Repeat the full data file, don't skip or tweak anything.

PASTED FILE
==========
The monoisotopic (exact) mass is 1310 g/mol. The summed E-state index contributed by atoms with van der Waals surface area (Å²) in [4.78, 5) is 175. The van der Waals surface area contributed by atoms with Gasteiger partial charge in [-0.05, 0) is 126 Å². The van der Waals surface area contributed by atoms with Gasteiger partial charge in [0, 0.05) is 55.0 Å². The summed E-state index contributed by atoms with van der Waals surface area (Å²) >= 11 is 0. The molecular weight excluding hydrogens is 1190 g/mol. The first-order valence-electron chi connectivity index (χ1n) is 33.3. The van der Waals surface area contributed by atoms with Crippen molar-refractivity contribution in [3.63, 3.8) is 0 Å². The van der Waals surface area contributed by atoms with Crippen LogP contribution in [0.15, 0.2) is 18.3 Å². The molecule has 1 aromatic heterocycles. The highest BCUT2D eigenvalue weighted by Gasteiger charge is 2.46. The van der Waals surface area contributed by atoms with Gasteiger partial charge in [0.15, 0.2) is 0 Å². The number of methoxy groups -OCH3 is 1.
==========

The monoisotopic (exact) mass is 1310 g/mol. The summed E-state index contributed by atoms with van der Waals surface area (Å²) in [4.78, 5) is 175. The van der Waals surface area contributed by atoms with Gasteiger partial charge in [-0.05, 0) is 126 Å². The van der Waals surface area contributed by atoms with Gasteiger partial charge in [0, 0.05) is 55.0 Å². The summed E-state index contributed by atoms with van der Waals surface area (Å²) >= 11 is 0. The molecular weight excluding hydrogens is 1190 g/mol. The first-order valence-electron chi connectivity index (χ1n) is 33.3. The van der Waals surface area contributed by atoms with Crippen molar-refractivity contribution in [3.63, 3.8) is 0 Å². The van der Waals surface area contributed by atoms with Crippen LogP contribution in [0.15, 0.2) is 18.3 Å². The molecule has 1 aromatic heterocycles. The highest BCUT2D eigenvalue weighted by Gasteiger charge is 2.46. The van der Waals surface area contributed by atoms with Gasteiger partial charge in [0.15, 0.2) is 0 Å². The number of methoxy groups -OCH3 is 1.